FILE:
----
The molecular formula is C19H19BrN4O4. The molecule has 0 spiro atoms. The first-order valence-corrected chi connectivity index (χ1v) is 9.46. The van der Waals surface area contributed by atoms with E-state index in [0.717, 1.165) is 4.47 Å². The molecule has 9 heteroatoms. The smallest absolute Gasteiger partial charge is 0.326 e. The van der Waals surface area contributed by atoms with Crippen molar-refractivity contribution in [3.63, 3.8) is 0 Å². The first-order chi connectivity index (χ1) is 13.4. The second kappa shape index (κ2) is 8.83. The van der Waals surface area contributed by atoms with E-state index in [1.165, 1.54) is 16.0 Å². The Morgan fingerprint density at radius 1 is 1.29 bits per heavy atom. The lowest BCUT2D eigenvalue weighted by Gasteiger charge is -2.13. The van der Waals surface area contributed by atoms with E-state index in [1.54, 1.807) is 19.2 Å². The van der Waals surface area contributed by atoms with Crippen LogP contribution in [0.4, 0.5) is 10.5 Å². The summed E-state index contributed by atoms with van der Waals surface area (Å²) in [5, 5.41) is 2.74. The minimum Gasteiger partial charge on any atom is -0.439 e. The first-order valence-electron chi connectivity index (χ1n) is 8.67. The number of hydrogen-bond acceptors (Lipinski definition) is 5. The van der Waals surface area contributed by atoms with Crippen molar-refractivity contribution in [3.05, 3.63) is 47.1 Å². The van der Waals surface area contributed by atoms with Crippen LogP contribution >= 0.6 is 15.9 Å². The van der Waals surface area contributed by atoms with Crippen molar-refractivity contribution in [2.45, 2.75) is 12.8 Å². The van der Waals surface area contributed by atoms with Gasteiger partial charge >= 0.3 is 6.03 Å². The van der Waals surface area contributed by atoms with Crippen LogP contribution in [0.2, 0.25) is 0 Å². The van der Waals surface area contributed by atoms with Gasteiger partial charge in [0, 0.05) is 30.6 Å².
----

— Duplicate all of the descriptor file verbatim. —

The molecular formula is C19H19BrN4O4. The molecule has 0 spiro atoms. The first-order valence-corrected chi connectivity index (χ1v) is 9.46. The van der Waals surface area contributed by atoms with E-state index in [0.717, 1.165) is 4.47 Å². The molecule has 9 heteroatoms. The smallest absolute Gasteiger partial charge is 0.326 e. The van der Waals surface area contributed by atoms with Crippen molar-refractivity contribution in [3.63, 3.8) is 0 Å². The first-order chi connectivity index (χ1) is 13.4. The second kappa shape index (κ2) is 8.83. The van der Waals surface area contributed by atoms with E-state index in [1.165, 1.54) is 16.0 Å². The Morgan fingerprint density at radius 1 is 1.29 bits per heavy atom. The lowest BCUT2D eigenvalue weighted by Gasteiger charge is -2.13. The van der Waals surface area contributed by atoms with E-state index in [1.54, 1.807) is 19.2 Å². The van der Waals surface area contributed by atoms with Crippen LogP contribution in [0.4, 0.5) is 10.5 Å². The summed E-state index contributed by atoms with van der Waals surface area (Å²) in [5, 5.41) is 2.74. The minimum Gasteiger partial charge on any atom is -0.439 e. The first-order valence-electron chi connectivity index (χ1n) is 8.67. The number of hydrogen-bond acceptors (Lipinski definition) is 5. The van der Waals surface area contributed by atoms with Crippen molar-refractivity contribution in [3.05, 3.63) is 47.1 Å². The van der Waals surface area contributed by atoms with Crippen LogP contribution >= 0.6 is 15.9 Å². The van der Waals surface area contributed by atoms with Crippen molar-refractivity contribution in [2.45, 2.75) is 12.8 Å². The van der Waals surface area contributed by atoms with Gasteiger partial charge >= 0.3 is 6.03 Å². The van der Waals surface area contributed by atoms with Crippen LogP contribution in [0.2, 0.25) is 0 Å². The van der Waals surface area contributed by atoms with Gasteiger partial charge in [0, 0.05) is 30.6 Å².